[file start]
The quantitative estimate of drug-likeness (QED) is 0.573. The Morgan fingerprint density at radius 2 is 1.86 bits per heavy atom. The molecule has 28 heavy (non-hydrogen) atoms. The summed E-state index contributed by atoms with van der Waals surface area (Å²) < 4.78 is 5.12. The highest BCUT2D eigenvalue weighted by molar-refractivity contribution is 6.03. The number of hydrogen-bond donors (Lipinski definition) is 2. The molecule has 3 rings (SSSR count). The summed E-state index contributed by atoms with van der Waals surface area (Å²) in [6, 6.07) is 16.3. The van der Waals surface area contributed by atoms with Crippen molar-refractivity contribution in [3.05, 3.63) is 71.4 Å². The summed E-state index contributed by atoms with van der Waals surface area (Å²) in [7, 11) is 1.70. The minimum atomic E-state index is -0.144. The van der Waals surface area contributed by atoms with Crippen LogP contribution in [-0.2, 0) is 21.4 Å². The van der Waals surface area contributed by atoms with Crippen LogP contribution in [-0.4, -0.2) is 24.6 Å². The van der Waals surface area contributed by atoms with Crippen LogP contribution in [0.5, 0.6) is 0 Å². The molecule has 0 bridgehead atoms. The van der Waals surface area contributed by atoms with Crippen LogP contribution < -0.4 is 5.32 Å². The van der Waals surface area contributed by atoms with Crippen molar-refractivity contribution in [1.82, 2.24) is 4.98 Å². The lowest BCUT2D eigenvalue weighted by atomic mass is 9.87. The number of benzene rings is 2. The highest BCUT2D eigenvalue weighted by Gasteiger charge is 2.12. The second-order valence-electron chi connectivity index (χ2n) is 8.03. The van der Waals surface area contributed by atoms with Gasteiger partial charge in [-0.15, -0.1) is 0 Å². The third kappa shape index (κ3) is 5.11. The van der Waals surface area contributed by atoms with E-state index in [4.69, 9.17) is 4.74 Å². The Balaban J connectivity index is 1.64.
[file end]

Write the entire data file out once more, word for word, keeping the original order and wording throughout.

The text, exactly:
The quantitative estimate of drug-likeness (QED) is 0.573. The Morgan fingerprint density at radius 2 is 1.86 bits per heavy atom. The molecule has 28 heavy (non-hydrogen) atoms. The summed E-state index contributed by atoms with van der Waals surface area (Å²) < 4.78 is 5.12. The highest BCUT2D eigenvalue weighted by molar-refractivity contribution is 6.03. The number of hydrogen-bond donors (Lipinski definition) is 2. The molecule has 3 rings (SSSR count). The summed E-state index contributed by atoms with van der Waals surface area (Å²) in [6, 6.07) is 16.3. The van der Waals surface area contributed by atoms with Crippen molar-refractivity contribution in [3.05, 3.63) is 71.4 Å². The summed E-state index contributed by atoms with van der Waals surface area (Å²) in [7, 11) is 1.70. The minimum atomic E-state index is -0.144. The van der Waals surface area contributed by atoms with Crippen LogP contribution in [-0.2, 0) is 21.4 Å². The van der Waals surface area contributed by atoms with Crippen LogP contribution in [-0.4, -0.2) is 24.6 Å². The van der Waals surface area contributed by atoms with Crippen LogP contribution in [0.5, 0.6) is 0 Å². The molecule has 0 bridgehead atoms. The van der Waals surface area contributed by atoms with Crippen LogP contribution < -0.4 is 5.32 Å². The van der Waals surface area contributed by atoms with Crippen molar-refractivity contribution in [1.82, 2.24) is 4.98 Å². The lowest BCUT2D eigenvalue weighted by atomic mass is 9.87. The number of benzene rings is 2. The highest BCUT2D eigenvalue weighted by Gasteiger charge is 2.12. The second-order valence-electron chi connectivity index (χ2n) is 8.03. The van der Waals surface area contributed by atoms with Gasteiger partial charge in [-0.15, -0.1) is 0 Å². The third kappa shape index (κ3) is 5.11. The van der Waals surface area contributed by atoms with E-state index in [4.69, 9.17) is 4.74 Å². The Balaban J connectivity index is 1.64.